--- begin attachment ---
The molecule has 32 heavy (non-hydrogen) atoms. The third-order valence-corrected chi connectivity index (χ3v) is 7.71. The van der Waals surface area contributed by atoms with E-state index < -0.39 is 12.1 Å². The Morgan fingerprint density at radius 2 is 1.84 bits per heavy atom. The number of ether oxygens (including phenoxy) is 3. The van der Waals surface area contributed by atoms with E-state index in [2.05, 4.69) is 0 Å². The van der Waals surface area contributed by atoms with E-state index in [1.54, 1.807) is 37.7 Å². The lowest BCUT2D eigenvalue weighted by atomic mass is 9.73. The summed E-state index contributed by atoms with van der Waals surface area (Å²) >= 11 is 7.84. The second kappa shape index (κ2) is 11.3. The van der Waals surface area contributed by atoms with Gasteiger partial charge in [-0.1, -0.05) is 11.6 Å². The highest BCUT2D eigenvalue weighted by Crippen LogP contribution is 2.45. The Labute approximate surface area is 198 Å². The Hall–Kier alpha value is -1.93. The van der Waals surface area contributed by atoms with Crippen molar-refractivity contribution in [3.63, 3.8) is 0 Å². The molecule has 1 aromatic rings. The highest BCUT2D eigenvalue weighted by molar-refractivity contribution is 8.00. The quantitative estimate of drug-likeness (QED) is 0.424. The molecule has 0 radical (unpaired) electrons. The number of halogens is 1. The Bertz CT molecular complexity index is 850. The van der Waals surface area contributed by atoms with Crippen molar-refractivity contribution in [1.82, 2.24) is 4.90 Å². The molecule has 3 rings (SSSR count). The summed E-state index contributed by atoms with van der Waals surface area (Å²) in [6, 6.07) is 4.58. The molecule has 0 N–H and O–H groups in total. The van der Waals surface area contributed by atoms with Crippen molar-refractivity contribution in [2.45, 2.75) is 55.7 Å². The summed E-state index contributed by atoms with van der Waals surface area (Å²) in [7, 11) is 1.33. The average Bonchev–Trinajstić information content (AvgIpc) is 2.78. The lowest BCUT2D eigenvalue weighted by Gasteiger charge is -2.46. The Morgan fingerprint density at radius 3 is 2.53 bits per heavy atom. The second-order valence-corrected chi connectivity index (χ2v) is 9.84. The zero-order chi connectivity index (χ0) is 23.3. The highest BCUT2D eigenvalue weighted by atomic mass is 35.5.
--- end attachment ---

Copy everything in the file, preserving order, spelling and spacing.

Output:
The molecule has 32 heavy (non-hydrogen) atoms. The third-order valence-corrected chi connectivity index (χ3v) is 7.71. The van der Waals surface area contributed by atoms with E-state index < -0.39 is 12.1 Å². The Morgan fingerprint density at radius 2 is 1.84 bits per heavy atom. The number of ether oxygens (including phenoxy) is 3. The van der Waals surface area contributed by atoms with E-state index in [2.05, 4.69) is 0 Å². The van der Waals surface area contributed by atoms with E-state index in [1.54, 1.807) is 37.7 Å². The lowest BCUT2D eigenvalue weighted by atomic mass is 9.73. The summed E-state index contributed by atoms with van der Waals surface area (Å²) >= 11 is 7.84. The second kappa shape index (κ2) is 11.3. The van der Waals surface area contributed by atoms with Gasteiger partial charge in [-0.1, -0.05) is 11.6 Å². The highest BCUT2D eigenvalue weighted by Crippen LogP contribution is 2.45. The Labute approximate surface area is 198 Å². The Hall–Kier alpha value is -1.93. The van der Waals surface area contributed by atoms with Crippen molar-refractivity contribution in [3.63, 3.8) is 0 Å². The molecule has 1 aromatic rings. The highest BCUT2D eigenvalue weighted by molar-refractivity contribution is 8.00. The quantitative estimate of drug-likeness (QED) is 0.424. The molecule has 0 radical (unpaired) electrons. The number of halogens is 1. The Bertz CT molecular complexity index is 850. The van der Waals surface area contributed by atoms with Crippen molar-refractivity contribution in [1.82, 2.24) is 4.90 Å². The molecule has 3 rings (SSSR count). The summed E-state index contributed by atoms with van der Waals surface area (Å²) in [6, 6.07) is 4.58. The molecule has 0 N–H and O–H groups in total. The van der Waals surface area contributed by atoms with Crippen molar-refractivity contribution in [2.45, 2.75) is 55.7 Å². The summed E-state index contributed by atoms with van der Waals surface area (Å²) in [7, 11) is 1.33. The average Bonchev–Trinajstić information content (AvgIpc) is 2.78. The lowest BCUT2D eigenvalue weighted by Gasteiger charge is -2.46. The Morgan fingerprint density at radius 3 is 2.53 bits per heavy atom. The second-order valence-corrected chi connectivity index (χ2v) is 9.84. The zero-order chi connectivity index (χ0) is 23.3. The highest BCUT2D eigenvalue weighted by atomic mass is 35.5.